Not a Tiger Mom 11

I am grateful that my mom was not a “Tiger Mom,” and just for the record neither is my mother-in-law.  I’ve told you stories about my dad, so today is a tribute to my mom.  Unlike my dad she did not grow up in the country, with animals.  Therefore, life with my dad was an adjustment for her.  Still, my petite four-foot, eleven inch, mom would put a lead rope on our horses when they broke through a fence until it could be repaired.

My mom was the one who read to us, who sung to us and who took us to the small town five and dime to buy the occasional toy with money we earned from doing chores.  She taught all of us how to cook, sew on buttons, hem our pants, and do basic household chores.

Mom knew how to let us be kids too.  She let us have mulberry fights in the summer as long as we put on old clothes.  She encouraged us to have water battles with squirt bottles when we had no squirt guns.  She packed coolers full of food to take to weekend boating and camping trips at the lake during the spring and summer.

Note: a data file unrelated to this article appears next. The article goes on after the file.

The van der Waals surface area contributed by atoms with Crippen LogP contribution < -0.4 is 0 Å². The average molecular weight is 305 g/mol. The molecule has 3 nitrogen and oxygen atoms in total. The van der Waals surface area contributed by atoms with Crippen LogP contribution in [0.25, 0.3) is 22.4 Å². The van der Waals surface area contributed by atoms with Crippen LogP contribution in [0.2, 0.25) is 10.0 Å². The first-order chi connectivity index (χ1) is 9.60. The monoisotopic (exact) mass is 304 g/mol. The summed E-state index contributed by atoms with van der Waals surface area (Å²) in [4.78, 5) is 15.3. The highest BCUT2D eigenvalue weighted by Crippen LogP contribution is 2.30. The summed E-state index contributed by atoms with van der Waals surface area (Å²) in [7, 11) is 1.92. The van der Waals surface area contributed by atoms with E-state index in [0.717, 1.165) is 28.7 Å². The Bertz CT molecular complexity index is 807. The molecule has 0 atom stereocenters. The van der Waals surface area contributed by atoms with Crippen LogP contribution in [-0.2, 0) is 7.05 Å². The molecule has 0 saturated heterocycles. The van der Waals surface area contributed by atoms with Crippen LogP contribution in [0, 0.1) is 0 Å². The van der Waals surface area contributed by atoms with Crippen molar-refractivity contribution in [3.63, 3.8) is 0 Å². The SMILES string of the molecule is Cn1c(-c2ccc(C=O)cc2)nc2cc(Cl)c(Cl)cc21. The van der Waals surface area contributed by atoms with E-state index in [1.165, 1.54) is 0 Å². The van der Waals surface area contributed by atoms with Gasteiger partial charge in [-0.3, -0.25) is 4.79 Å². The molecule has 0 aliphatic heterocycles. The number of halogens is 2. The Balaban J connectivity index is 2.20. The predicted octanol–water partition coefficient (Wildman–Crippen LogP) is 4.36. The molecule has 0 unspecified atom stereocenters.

Then when school started back, we frequently came home to the smell of fresh-baked sugar cookies or brownies after school.  She helped us with all of our homework except math.  Math was Dad’s job.  She taught us other things too, like respect for nature.  She knew the names of all of the flowers and birds we saw and she could imitate the bird songs.  She loved going outside to look at the nighttime sky and she could name all of the constellations which amazed me.  I still need someone else to point them out to me.  Planetarium anyone!


    • Chloe,
      Thank you! I hope you had a nice weekend. I will try to stop by your blog later this week. I need my poetry fix and I still can’t wait to see more about the novel.

  1. Pingback: Tribute to Mothers | dswalkerauthor

    • Lisa,
      I do think I was lucky. My parents were not perfect, but they were wonderful and they made parenting look so easy! Unfortunately, I cannot say it has been easy for me although most of that is because we did not understand so many things before we had the correct diagnosis. I just hope when my kids are grown they will remember the good times more than the bad.

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